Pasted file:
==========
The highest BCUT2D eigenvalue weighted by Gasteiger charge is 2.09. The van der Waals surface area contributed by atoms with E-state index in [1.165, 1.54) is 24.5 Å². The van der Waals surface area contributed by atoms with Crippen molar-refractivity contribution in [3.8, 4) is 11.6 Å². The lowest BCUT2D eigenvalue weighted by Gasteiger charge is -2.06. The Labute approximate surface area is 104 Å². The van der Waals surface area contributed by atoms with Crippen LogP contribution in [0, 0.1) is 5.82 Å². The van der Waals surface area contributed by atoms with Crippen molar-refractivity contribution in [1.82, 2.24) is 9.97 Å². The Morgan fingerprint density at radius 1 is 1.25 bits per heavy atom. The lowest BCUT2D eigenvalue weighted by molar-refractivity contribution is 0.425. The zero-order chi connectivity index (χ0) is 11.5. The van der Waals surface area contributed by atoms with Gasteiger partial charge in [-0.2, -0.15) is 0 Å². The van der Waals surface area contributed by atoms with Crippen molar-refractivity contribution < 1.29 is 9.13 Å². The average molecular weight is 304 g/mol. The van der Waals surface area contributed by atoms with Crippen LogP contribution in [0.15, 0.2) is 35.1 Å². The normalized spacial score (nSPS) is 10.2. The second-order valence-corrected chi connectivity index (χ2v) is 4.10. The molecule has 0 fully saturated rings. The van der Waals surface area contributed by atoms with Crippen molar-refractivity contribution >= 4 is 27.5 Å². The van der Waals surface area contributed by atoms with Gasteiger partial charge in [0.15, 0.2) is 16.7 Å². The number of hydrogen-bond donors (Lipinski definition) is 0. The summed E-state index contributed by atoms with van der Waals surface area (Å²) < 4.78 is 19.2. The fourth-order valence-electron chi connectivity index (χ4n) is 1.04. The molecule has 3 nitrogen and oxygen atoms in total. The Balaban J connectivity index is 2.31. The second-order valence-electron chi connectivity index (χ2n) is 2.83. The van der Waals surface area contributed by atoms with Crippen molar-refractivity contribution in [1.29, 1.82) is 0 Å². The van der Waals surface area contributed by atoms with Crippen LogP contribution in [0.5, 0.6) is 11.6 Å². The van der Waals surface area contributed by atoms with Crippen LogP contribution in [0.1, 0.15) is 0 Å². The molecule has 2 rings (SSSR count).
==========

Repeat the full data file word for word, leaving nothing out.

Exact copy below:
The highest BCUT2D eigenvalue weighted by Gasteiger charge is 2.09. The van der Waals surface area contributed by atoms with E-state index in [1.165, 1.54) is 24.5 Å². The van der Waals surface area contributed by atoms with Crippen molar-refractivity contribution in [3.8, 4) is 11.6 Å². The lowest BCUT2D eigenvalue weighted by Gasteiger charge is -2.06. The Labute approximate surface area is 104 Å². The van der Waals surface area contributed by atoms with Crippen LogP contribution in [0, 0.1) is 5.82 Å². The van der Waals surface area contributed by atoms with Crippen molar-refractivity contribution in [1.82, 2.24) is 9.97 Å². The Morgan fingerprint density at radius 1 is 1.25 bits per heavy atom. The lowest BCUT2D eigenvalue weighted by molar-refractivity contribution is 0.425. The zero-order chi connectivity index (χ0) is 11.5. The van der Waals surface area contributed by atoms with Gasteiger partial charge in [-0.2, -0.15) is 0 Å². The van der Waals surface area contributed by atoms with Crippen molar-refractivity contribution < 1.29 is 9.13 Å². The average molecular weight is 304 g/mol. The van der Waals surface area contributed by atoms with Crippen LogP contribution in [0.15, 0.2) is 35.1 Å². The normalized spacial score (nSPS) is 10.2. The second-order valence-corrected chi connectivity index (χ2v) is 4.10. The molecule has 0 fully saturated rings. The van der Waals surface area contributed by atoms with Crippen molar-refractivity contribution >= 4 is 27.5 Å². The van der Waals surface area contributed by atoms with Gasteiger partial charge in [0.15, 0.2) is 16.7 Å². The number of hydrogen-bond donors (Lipinski definition) is 0. The summed E-state index contributed by atoms with van der Waals surface area (Å²) < 4.78 is 19.2. The fourth-order valence-electron chi connectivity index (χ4n) is 1.04. The molecule has 3 nitrogen and oxygen atoms in total. The Balaban J connectivity index is 2.31. The second-order valence-electron chi connectivity index (χ2n) is 2.83. The van der Waals surface area contributed by atoms with Crippen molar-refractivity contribution in [1.29, 1.82) is 0 Å². The van der Waals surface area contributed by atoms with Crippen LogP contribution in [0.5, 0.6) is 11.6 Å². The van der Waals surface area contributed by atoms with Crippen LogP contribution in [0.1, 0.15) is 0 Å². The molecule has 2 rings (SSSR count).